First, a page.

Norwescon 9 Progress Report

NWC_9_PR_JAN_1986.pdf

Dublin Core

Title

Norwescon 9 Progress Report

Subject

Norwescon 9

Description

January 1986 update for the upcoming Norwescon 9

Source

From the January 1986 Westwind 102, pages 11-26

Publisher

Northwest Science Fiction Society

Date

January 1986

Format

8.5x11 paper

Language

English

Text Item Type Metadata

Text

Norwescon 9 Progress Report

Guest of Honor Anne McCaffrey

Born on April 1st, Anne McCaffrey has tried to live up to her auspicious natal day. Her first novel was created in latin class and might have brought her instant fame, as well as an A, had she written in that ancient language. Much chastened, she turned to the stage and became a character actress, appearing in the first succesful summer music circus in Lambertsville, New Jersey. She studied voice for nine years and, during that time, became intensely interested in the stage direction of opera and operetta, ending that phase of her experience with the stage direction of the American premiere of Carl Orff's LUDUS DE NATO INFANTE MIRIFICUS in which she also played a witch.

By the time the three children of her marriage were comfortably in school most of the day, she had already achieved enough success with short stories to evote full time to writing. her first novel, RESTOREE, was written as a protest against the absurd and unrealistic portrayals of women in the SF novels of the 50's. It is, however, in the handling of broader themes and the worlds of her imagination, a particularly the two series (HELVA, THE SHIP WHO SANG, and the seven novels about the Dragonriders of Pern) that Ms. McCaffrey's talents as a storyteller are best displayed.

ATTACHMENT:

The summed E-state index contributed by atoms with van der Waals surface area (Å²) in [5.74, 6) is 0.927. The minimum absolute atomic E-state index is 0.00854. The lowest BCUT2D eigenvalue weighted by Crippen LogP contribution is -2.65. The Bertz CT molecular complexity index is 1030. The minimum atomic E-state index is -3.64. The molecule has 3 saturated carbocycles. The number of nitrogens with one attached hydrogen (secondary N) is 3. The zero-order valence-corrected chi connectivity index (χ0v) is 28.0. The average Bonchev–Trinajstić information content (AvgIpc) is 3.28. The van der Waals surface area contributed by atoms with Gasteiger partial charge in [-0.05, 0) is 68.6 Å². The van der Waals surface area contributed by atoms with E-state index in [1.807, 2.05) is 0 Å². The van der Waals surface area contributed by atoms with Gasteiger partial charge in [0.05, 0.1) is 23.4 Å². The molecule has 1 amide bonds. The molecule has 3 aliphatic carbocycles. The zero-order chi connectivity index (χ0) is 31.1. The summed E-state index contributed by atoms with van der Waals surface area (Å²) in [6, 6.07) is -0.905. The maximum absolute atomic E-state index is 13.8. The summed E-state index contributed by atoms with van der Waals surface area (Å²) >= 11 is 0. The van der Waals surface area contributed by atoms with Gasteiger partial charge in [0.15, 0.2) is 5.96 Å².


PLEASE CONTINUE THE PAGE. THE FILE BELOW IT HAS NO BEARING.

Between her appearance in the States, England, Europe, Australia, New Zealand and Alaska as a lecturer and Guest-of-Honor at SF conventions, Ms. McCaffrey lives in a ranch-style bungalow in the hills of Wicklow County, Ireland. She runs a private livery stable and her three-day event horses have been successfully competing in International Competitions. She does not do the competition riding, she hastens to add, but enjoys the success of horse and rider, and the occasional canter on her favorite mount, a piebald mare named Pi.

Of herself, Ms. McCaffrey warns: "My eyes are green, my hair is silver and I freckle: the rest is still subject to change without notice."

Art GoH Kelly Freas

I hope this particular bio will not be too dry. But the list of honors and accomplishments by our Art Guest of Honor, Kelly Freas, is one of the most incredible that I have ever come across. Born in Hornell, NY on Aug 27, 1922, Kelly graduated from the Pittsburg Art Instittue in 1951. In 1952 he was married to Pauline (Polly) Bussard.